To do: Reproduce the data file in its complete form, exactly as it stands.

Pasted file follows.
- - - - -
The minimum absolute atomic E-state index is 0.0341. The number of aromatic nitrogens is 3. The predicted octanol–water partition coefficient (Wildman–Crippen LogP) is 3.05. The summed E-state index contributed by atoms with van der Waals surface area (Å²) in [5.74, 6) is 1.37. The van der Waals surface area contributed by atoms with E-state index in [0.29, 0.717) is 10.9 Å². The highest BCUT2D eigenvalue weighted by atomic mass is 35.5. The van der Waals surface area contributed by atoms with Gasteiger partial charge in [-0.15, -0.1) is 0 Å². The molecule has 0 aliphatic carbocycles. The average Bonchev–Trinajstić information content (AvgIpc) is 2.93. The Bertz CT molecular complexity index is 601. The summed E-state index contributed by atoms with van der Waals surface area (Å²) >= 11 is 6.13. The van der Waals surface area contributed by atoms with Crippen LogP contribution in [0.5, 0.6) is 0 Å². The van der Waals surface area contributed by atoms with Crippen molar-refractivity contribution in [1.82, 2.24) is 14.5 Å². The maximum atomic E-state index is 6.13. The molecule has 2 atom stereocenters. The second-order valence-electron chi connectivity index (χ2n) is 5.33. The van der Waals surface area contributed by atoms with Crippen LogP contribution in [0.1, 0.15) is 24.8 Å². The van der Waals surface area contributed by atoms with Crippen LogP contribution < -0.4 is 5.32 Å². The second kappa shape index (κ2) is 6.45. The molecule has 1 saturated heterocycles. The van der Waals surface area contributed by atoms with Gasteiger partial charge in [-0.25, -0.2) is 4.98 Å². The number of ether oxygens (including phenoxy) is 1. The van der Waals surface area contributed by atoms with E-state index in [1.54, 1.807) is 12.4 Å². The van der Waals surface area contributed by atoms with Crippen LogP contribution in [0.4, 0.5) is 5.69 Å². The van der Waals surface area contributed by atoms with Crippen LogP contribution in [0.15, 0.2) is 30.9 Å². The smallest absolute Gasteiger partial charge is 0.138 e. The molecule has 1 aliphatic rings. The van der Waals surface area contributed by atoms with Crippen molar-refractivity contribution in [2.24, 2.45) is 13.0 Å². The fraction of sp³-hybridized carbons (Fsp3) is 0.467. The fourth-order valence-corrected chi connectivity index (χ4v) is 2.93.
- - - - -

The minimum absolute atomic E-state index is 0.0341. The number of aromatic nitrogens is 3. The predicted octanol–water partition coefficient (Wildman–Crippen LogP) is 3.05. The summed E-state index contributed by atoms with van der Waals surface area (Å²) in [5.74, 6) is 1.37. The van der Waals surface area contributed by atoms with E-state index in [0.29, 0.717) is 10.9 Å². The highest BCUT2D eigenvalue weighted by atomic mass is 35.5. The van der Waals surface area contributed by atoms with Gasteiger partial charge in [-0.15, -0.1) is 0 Å². The molecule has 0 aliphatic carbocycles. The average Bonchev–Trinajstić information content (AvgIpc) is 2.93. The Bertz CT molecular complexity index is 601. The summed E-state index contributed by atoms with van der Waals surface area (Å²) >= 11 is 6.13. The van der Waals surface area contributed by atoms with Crippen LogP contribution in [0.5, 0.6) is 0 Å². The van der Waals surface area contributed by atoms with Crippen molar-refractivity contribution in [1.82, 2.24) is 14.5 Å². The maximum atomic E-state index is 6.13. The molecule has 2 atom stereocenters. The second-order valence-electron chi connectivity index (χ2n) is 5.33. The van der Waals surface area contributed by atoms with Crippen LogP contribution in [0.1, 0.15) is 24.8 Å². The van der Waals surface area contributed by atoms with Crippen LogP contribution < -0.4 is 5.32 Å². The second kappa shape index (κ2) is 6.45. The molecule has 1 saturated heterocycles. The van der Waals surface area contributed by atoms with Gasteiger partial charge in [-0.25, -0.2) is 4.98 Å². The number of ether oxygens (including phenoxy) is 1. The van der Waals surface area contributed by atoms with E-state index in [1.54, 1.807) is 12.4 Å². The van der Waals surface area contributed by atoms with Crippen LogP contribution in [0.4, 0.5) is 5.69 Å². The van der Waals surface area contributed by atoms with Crippen LogP contribution in [0.15, 0.2) is 30.9 Å². The smallest absolute Gasteiger partial charge is 0.138 e. The molecule has 1 aliphatic rings. The van der Waals surface area contributed by atoms with Crippen molar-refractivity contribution in [2.24, 2.45) is 13.0 Å². The fraction of sp³-hybridized carbons (Fsp3) is 0.467. The fourth-order valence-corrected chi connectivity index (χ4v) is 2.93.